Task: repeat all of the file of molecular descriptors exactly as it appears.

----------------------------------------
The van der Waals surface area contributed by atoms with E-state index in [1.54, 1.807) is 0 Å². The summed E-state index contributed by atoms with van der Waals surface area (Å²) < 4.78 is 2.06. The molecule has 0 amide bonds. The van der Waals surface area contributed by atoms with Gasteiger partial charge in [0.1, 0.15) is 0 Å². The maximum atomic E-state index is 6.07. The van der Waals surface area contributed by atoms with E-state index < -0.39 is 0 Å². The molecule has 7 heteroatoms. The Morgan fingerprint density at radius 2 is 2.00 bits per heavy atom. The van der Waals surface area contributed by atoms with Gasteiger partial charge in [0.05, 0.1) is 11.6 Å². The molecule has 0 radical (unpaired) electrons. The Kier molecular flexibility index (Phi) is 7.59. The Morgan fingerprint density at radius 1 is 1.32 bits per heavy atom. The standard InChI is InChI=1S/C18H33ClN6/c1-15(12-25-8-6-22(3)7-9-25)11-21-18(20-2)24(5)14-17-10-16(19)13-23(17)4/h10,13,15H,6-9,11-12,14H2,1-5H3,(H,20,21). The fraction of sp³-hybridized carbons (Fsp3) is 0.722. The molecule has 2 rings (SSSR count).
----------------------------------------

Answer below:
The van der Waals surface area contributed by atoms with E-state index in [1.54, 1.807) is 0 Å². The summed E-state index contributed by atoms with van der Waals surface area (Å²) < 4.78 is 2.06. The molecule has 0 amide bonds. The van der Waals surface area contributed by atoms with Gasteiger partial charge in [0.1, 0.15) is 0 Å². The maximum atomic E-state index is 6.07. The van der Waals surface area contributed by atoms with E-state index < -0.39 is 0 Å². The molecule has 7 heteroatoms. The Morgan fingerprint density at radius 2 is 2.00 bits per heavy atom. The van der Waals surface area contributed by atoms with Gasteiger partial charge in [0.05, 0.1) is 11.6 Å². The molecule has 0 radical (unpaired) electrons. The Kier molecular flexibility index (Phi) is 7.59. The Morgan fingerprint density at radius 1 is 1.32 bits per heavy atom. The standard InChI is InChI=1S/C18H33ClN6/c1-15(12-25-8-6-22(3)7-9-25)11-21-18(20-2)24(5)14-17-10-16(19)13-23(17)4/h10,13,15H,6-9,11-12,14H2,1-5H3,(H,20,21). The fraction of sp³-hybridized carbons (Fsp3) is 0.722. The molecule has 2 rings (SSSR count).